Artists in Search of Timeless Things
BY ROGER GREEN
Dureau is known primarily as a painter and photographer. Lately, however, he has been working on a monumental sculptural project: a set of metal gates, with allegorical figures, for the New Orleans Museum of Art. The ornamental gates, on which he is collaborating with sculptor Ersy, is one of the more ambitious percent-for-art projects coordinated by the Arts Council of New Orleans.
In his classical nudes at Arthur Roger — “monumental drawings” in oil wash and charcoal on unstretched canvas — Dureau evokes the volume and presence of figural sculpture while abandoning himself to the spontaneity of gestural drawing. His sweeping, directional brushstrokes accentuate the tactile bulges and hollows of his models’ bodies. At the same time, the broad, monochromatic strokes are charged with relatively raw, even urgent immediacy.
Viewers familiar with Dureau’s art will recognize his familiar pantheon of perfect body types and
muscular dwarfs. In his photographs, Dureau strives to capture glimmerings of the inner spirit that allows dwarfs and amputees to carry on in life, despite their physical handicaps.
His search for the heroic/generic in the specific is a classical project par excellence. Often, the absence of limbs makes his models metaphors for battered Greek or Roman statuary.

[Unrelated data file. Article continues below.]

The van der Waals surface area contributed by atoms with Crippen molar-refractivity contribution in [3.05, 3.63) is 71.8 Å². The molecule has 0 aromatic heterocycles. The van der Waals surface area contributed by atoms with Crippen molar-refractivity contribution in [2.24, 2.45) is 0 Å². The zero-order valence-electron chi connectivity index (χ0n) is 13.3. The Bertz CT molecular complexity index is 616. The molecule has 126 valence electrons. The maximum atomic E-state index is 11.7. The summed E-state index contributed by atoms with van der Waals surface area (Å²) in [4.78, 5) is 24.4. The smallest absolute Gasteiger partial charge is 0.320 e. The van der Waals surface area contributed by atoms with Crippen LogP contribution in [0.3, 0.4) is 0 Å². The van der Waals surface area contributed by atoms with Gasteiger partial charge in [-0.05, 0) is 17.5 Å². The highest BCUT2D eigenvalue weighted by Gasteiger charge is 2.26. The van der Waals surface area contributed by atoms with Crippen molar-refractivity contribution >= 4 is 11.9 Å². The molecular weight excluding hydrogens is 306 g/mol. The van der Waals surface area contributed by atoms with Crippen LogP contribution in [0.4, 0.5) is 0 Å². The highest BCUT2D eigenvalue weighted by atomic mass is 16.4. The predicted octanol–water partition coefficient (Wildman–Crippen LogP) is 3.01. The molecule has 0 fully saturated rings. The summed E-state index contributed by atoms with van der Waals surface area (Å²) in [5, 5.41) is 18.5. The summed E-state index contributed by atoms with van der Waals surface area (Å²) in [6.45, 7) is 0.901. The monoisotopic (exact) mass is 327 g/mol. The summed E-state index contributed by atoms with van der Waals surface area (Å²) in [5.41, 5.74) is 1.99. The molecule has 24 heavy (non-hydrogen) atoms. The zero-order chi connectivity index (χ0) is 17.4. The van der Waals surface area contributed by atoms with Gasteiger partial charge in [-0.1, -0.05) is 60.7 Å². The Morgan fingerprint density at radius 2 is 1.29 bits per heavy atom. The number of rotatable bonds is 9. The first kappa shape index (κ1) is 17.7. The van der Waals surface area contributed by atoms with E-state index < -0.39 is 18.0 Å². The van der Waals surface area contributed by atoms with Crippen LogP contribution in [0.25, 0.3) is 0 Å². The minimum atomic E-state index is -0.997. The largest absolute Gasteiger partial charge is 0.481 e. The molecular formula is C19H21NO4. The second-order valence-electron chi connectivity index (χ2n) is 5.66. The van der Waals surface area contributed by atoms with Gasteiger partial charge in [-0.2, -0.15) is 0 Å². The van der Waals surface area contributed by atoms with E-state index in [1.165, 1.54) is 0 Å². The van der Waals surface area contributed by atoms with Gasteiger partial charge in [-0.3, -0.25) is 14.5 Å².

Dureau’s new drawings refer more specifically to — indeed, they often portray — classical sculpture. The standing figures in “to Those Who Share the Life” are atlantes: human-figure columns supporting an entablature. The thrusting body fragment in “to Those Who Excel in Javelin” is poised on a fluted pedestal.
In one or two drawings the exuberant brushwork goes slightly awry; “to Those Who Share the Life,” for example, includes a foreground figure whose twisted musculature seems somewhat amorphous. Yet Dureau describes other figures, in complex postures, believably and with assurance. The wrestling dwarfs in “to Those Who Sweetly Surrender” are intricately intertwined, yet convincing.
Overall, Dureau’s new “monumental drawings” balance control and looseness as dexterously as they balance aspects of the specific and generic, the real and the ideal.